A couple of possessions later, Seth Curry was scrambling after Williams set a screen for Danilo Gallinari and slow to recover to Williams, who cut the deficit to eight with a long 3. And after the Hawks took the lead, Gallinari took the smaller Curry into the post and drained a turnaround jumper.

Some of it was Embiid, Ben Simmons and Matisse Thybulle looking unlike three guys who just made the All-Defense teams. With a little more than four minutes to go, Simmons allowed Trae Young to drive by him, Thybulle didn’t commit to the help (or stay home on the strong-side corner), and Embiid didn’t get off the floor as Young laid in an uncontested layup:

Trae Young drive

The Sixers were still up four with 2:20 to go, but Young then blew right by Thybulle for a short runner with Embiid again not leaving his feet to contest. And the Hawks took the lead when Young got Thybulle to bite on a pump fake 28 feet from the basket.

Credit the Hawks. When the Sixers were a step slow, Atlanta’s fourth-quarter execution was excellent:

John Collins roll and assist

3. Coming up Empty

After Embiid checked back in early in the fourth quarter, the Sixers scored 17 points on their next 11 possessions, still up 10. And then they went scoreless on their next eight trips down the floor before getting a meaningless Curry jumper with 0.1 left in the game.

Two of those eight scoreless possessions were empty trips to the free throw line, one from Simmons and another from Embiid. After the Hawks went up three, Curry missed a great look at a pull-up 3 with 45 seconds left.

But three uglier possessions stood out in that collapse. After a (double) timeout, the Sixers ran a staggered screen for Tobias Harris. With Collins being hit by the screen, Clint Capela stopping the ball, and Young following Shake Milton as he cleared to the strong side, Embiid seemingly had a clean roll to the basket. But he stopped short and Harris’ pass sailed by:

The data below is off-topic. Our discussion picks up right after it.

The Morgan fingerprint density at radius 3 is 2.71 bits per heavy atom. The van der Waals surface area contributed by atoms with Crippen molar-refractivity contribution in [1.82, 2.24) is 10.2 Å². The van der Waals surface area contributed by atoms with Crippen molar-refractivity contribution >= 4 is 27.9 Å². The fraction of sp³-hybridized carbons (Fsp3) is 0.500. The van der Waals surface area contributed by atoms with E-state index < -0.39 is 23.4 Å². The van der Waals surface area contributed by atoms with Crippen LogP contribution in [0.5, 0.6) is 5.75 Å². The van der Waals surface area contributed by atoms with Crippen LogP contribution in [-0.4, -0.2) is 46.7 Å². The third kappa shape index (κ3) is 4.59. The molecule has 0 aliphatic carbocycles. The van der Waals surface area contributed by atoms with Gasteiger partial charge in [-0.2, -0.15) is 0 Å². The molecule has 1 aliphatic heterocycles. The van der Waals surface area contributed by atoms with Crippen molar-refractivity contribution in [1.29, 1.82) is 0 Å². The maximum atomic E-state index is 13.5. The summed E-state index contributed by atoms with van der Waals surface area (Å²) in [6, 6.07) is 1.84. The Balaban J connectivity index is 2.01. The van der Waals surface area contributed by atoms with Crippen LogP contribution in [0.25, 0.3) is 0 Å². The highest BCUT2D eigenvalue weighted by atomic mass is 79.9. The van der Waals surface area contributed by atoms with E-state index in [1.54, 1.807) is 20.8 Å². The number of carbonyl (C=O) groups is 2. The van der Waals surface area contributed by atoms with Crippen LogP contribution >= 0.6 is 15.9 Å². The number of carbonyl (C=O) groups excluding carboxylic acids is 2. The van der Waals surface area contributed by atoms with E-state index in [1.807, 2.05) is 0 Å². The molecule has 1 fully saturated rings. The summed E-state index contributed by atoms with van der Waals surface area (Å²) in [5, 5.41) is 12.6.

Sixers turnover

On the Sixers’ next possession, Capela did a nice job of denying Embiid’s initial post-up on the left side of the floor. But he was able to get at catch on the right wing with six seconds left on the shot clock. Capela gave him some space to shoot, but with Harris relocating behind Embiid, Collins was able to prevent a comfortable jumper while also staying within reach of Harris. Embiid missed a tough stepback:

Embiid missed jumper

Two possessions later, with the Hawks up one and after another timeout, the Sixers ran a Curry/Embiid pick-and-roll. With Capela blitzing the screen, the Sixers had a 4-on-3 situation that they couldn’t take advantage of.

Gallinari rotated up to Embiid on his catch in the paint and Simmons was alone under the basket. But Embiid kicked it out to Harris, who attacked Collins’ closeout. Gallinari rotated over again and then Embiid had two guys on him with both Harris and Simmons under the basket. He got the ball to Harris, who was a little slow to go up with it, allowing Collins to recover and block the shot:

John Collins block

Up next: Game 6

For such a remarkable turnaround to take place, a lot has to go right (or wrong, depending on your perspective). The Sixers’ collapse started with continued bench issues. Williams then got rolling and found some defenders he could pick on. Young took over down the stretch and the Sixers’ best defenders couldn’t stop him. And on the other end of the floor, Philly came up empty at the absolute worst time.

The Sixers were the much better team for 34 minutes, and they can certainly be the better team for the next 96. They’ll need to win in Atlanta on Friday to force a Game 7, but they’ve done that before.

They’ve also suffered two brutal collapses in the last three nights. And recovering from that kind of disappointment will not be easy.

John Schuhmann is a senior stats analyst for NBA.com. You can e-mail him here, find his archive here and follow him on Twitter.

The views on this page do not necessarily reflect the views of the NBA, its clubs or Turner Broadcasting.